Maelee, by Bombshell Babes is another figure with an expressive face who was fun to paint. Honestly, I find the majority of them to be entertaining and well sculpted. I coupled her with a Malifaux base because her massive wrench needed some massive pipes. I was delighted, upon entering her, to discover that there is a limited edition, alternative sculpt of Maelee battling robots. The three winners of the Final Speed Painting Round each won a limited edition figure from various manufacturer and first place was the alternate Maelee. As luck would have it he really preferred the resin vampire thing I had and we happily swapped. Thanks, Jordan! Back to this Maelee and my luck held out landing her a Silver despite her refusal to wash up before the competition.
My fondness for dwarfs is no surprise to any who know me and when they are mounted and highly mobile it’s just bonus. I showed pictures of my Berserker Lord on Brock in an earlier post but I enjoyed painting both him and the base so much I wanted to show him at KublaCon. I think it was the old school mushrooms I made out of milliput and toothpicks that tipped him to Draconian Gold.
Since I’ve just had a ball assembling and painting unit bases for Mantic’s Kings Of War I wanted to show off a couple of them. Besides being my current favorite, the Hasslefree Bulwarkers unit are an attractive grouping, carefully painted, and all those hand drilled spearheads and dwarf hands deserved to be in a display case at least once. The decorative Scibor bits really add a sense of narrative as well. So pleased when they won a gold as after the first two silvers I was worried nothing else placed because I’ve been a solid bronze and silver winner for years. Well I needn’t have worried.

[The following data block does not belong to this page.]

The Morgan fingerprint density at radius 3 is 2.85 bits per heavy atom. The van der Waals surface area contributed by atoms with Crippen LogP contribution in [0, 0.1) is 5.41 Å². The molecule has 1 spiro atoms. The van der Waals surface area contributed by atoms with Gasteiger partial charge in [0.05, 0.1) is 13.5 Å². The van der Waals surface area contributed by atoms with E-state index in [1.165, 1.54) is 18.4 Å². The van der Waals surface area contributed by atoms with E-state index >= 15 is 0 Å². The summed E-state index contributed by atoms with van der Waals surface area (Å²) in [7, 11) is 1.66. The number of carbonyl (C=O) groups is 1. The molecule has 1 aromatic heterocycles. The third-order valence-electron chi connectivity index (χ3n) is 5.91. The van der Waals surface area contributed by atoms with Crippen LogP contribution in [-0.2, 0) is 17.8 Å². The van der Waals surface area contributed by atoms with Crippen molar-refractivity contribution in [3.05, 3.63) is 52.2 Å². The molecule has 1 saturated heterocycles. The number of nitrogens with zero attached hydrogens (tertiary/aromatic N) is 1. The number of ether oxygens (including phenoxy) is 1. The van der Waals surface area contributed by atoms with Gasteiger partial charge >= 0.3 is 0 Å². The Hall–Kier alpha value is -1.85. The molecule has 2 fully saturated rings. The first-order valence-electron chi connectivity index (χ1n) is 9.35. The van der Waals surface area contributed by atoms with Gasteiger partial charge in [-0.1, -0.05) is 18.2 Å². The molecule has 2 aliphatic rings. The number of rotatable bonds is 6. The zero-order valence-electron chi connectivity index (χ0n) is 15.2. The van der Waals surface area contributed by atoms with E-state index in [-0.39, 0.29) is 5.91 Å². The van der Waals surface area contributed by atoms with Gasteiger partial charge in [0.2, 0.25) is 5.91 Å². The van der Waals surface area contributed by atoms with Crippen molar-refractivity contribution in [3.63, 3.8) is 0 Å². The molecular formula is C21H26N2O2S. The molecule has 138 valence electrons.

Just like the Bulwarkers, the second edition Bugman’s Rangers are some of my favorite minis, ever. It was my college room mate’s paint job, with a tiny stein on each shield, on this unit that caught my imagination and made me not only want to play Warhammer but collect my own dwarfs. The Oldhammer, chunky stunties of the eighties are so different from Kev White’s anatomically logical work that I wanted to show something from both examples. I was floored when they also won Gold.
Okay, Slayer Girl, as I’ve come to think of this female slayer by Hasslefree is a wonderful sculpt that (I even have the scifi version of) has been off and on the painting table for over a year. As soon as I’d decide on one part of her I’d run into the massive force that is my own indecision on the next part. Once a section was done something would happen and she would get chipped or spilled on so I kept starting and stopping her. When everything was fixed I couldn’t decide on the tattoos. Finally, right before the con and after a base swap I felt she was finished. I have struggled with flesh tones and worked to get hers right. The miniature really inspired me to keep coming back to make things better, to push my comfort zone and work on new techniques, not accept “good enough” like she were a bulk trooper. It is also helpful to have Necron99 pointing out the obvious when I’m too close to see it (the previously mentioned base swap for example). Truthfully, I was really hoping she would place and felt she was my best chance for maybe a gold this year. Turned out she was one of four golds but she came in third in the Journeyman Class. Which is truly humbling because there were amazing pieces this year done by talented painters that I was just proud to be showing with so to place at all was more than I had even considered. To top it off, I won a full set of twenty-four Militiare transparent paints. Talk about exceeding any and all expectations.
So, I always said if was able to win another gold, especially in Single Miniature, I would move up to Masters Class the next year. When one enters six pieces, wins two silver and four gold then it is time to run with the big dogs or as Necron99 puts it,”enter the wasteland of no trophies”. Honestly, I’m so stunned by this year’s amazing results I’m sure the buzz will carry me through a few years of hoping for Bronze in future. Until then I have skills to sharpen, pigments to master, bases to create, and an airbrush to dig out of my garage because I know as long as I keep trying to learn, to improve, I will keep loving this art form. Hope to see you all at the KublaCon painting cases next year.
The Khan of Cons